5 Things To Watch Out For During The Brexit Vote That Will Affect Your Wallet

Fox Business

This Article was written by FOX Business Network’s Ashley Webster. Ashley Webster joined FOX Business Network (FBN) in September 2007 as the Overseas Markets Editor.

So what happens if the British decide to snub their collective noses at Brussels and say “adios” to the European Union?

By some accounts it will be a disaster for Britain, isolating the European island from the economic might of the EU and putting itself at a distinct economic disadvantage.

Others say that’s all rubbish and the UK will be better off to make its own trade deals while free from the bureaucratic meddling of EU lawmakers.

Either way, the June 23rd vote could have an economic impact in the United States and here’s why?

1. A vote by Britain to leave the EU could create a shockwave in Global markets. Volatility and uncertainty are not good for financial stability and we could see the major markets take a hit, which in turn will hurt your 401-K and other investments. The dust will eventually settle and the best advice is to sit tight and let the markets even out but there’s no doubt it will be a little bumpy for investors.

The fear is that a UK exit could further weaken the European Union as a whole and heighten the risk of a complete collapse. The EU calls this nonsense but the common marketplace has struggled to prop up EU economies that can’t generate economic growth, in particular Greece, and a British departure could create havoc in weaker EU economies.

2. A Brexit will also hurt trade and investment between the UK and America. Trade will continue but trade agreements will have to be rewritten to establish new tariffs and regulations. This won’t happen overnight and could take some time to sort out.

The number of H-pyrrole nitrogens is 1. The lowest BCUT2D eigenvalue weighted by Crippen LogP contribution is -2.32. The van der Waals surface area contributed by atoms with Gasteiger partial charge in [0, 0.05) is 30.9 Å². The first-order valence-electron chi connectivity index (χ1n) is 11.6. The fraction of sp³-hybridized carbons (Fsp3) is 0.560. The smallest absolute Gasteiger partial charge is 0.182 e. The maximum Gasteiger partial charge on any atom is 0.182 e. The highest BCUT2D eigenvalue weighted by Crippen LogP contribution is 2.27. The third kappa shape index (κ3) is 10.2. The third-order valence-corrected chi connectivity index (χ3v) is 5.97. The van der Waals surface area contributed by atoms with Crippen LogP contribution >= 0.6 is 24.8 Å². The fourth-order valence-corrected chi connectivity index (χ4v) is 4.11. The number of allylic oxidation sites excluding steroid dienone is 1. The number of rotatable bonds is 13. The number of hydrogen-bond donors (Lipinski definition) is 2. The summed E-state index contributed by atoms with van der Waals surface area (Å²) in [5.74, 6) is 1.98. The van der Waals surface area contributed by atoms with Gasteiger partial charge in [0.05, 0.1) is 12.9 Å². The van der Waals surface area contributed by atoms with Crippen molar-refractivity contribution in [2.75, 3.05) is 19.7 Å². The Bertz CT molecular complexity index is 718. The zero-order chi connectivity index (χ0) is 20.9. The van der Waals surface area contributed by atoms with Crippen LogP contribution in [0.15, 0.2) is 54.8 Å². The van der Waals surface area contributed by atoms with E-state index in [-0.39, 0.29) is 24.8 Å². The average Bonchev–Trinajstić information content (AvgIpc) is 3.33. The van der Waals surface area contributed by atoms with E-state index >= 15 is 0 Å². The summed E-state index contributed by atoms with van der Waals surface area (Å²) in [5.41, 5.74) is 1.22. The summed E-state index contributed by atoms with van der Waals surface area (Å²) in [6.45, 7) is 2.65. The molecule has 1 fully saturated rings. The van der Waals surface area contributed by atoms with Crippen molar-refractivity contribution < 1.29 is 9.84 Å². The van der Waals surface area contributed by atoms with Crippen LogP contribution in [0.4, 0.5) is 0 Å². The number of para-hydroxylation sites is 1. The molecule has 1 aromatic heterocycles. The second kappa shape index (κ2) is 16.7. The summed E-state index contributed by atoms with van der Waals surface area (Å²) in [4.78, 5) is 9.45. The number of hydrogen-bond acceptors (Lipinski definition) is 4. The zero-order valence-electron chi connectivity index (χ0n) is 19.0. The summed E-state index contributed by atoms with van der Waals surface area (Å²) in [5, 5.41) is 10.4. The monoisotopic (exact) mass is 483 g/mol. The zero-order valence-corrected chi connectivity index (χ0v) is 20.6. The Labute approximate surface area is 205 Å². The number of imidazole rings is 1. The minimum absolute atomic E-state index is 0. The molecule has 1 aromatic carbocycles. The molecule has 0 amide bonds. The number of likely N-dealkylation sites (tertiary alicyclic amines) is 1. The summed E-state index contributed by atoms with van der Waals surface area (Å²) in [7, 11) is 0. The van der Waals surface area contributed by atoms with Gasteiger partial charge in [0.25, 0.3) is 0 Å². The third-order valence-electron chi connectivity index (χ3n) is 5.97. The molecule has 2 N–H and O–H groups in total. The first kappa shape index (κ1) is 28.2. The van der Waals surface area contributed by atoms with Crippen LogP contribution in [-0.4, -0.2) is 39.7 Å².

The European Commission says American companies export close to $500 billion worth of goods and services to the European Union, that’s three times higher than US investment in Asia.

Supporters of Brexit say the ability to strike new trade deals is a positive but for US companies it could present a new headache even though it is likely that the two countries will maintain the “special relationship.”

3. Another impact from Britain dumping the EU is the effect on currencies. If the “out” vote wins you will see a drop in the euro and sterling. That means investors will pile into the U.S. dollar as a safe heaven and that will give considerable strength to the greenback which is not great for US companies. A strong dollar would make U.S. exports even more expensive and put US companies at a disadvantage.

Multi-national American companies have already struggled with a strong dollar as recent earnings reports have shown but in times of instability everyone wants the safety of the US dollar and in the vent of Brexit, we pay the price.

4. The timing of the EU referendum also comes at a difficult time for the world economy.

The International Monetary Fund and the U.S. Federal Reserve Board both see Brexit as a big threat to a global economy that’s already struggling to generate any growth.

The UK has been one of the few bright spots following the financial crisis and some analysts say the British economy will see a slowdown in growth equaling 2.2 percent of GDP if voters decide to get out of Europe.

That could have a knock-on effect here in the U.S. meaning investors could see equity prices drop as American companies look to mainland Europe for better opportunities.

5. Another concern for the United States deals is the issue of security and how Brexit could alter the defense landscape in Europe which in turn could have economic implications.

The UK has long been America’s key ally and often a broker for the US in Europe and NATO.

If the UK bows out of the European Union, how much can the US rely on Europe’s commitment to a strong and coordinated defense?

The United States has increasingly put pressure on European nations to play a more active role and take on more responsibilities to keep the continent safe. Even the mention of Brexit has Baltic States feeling nervous as they look over their shoulder at Russia and President Putin’s ambitions.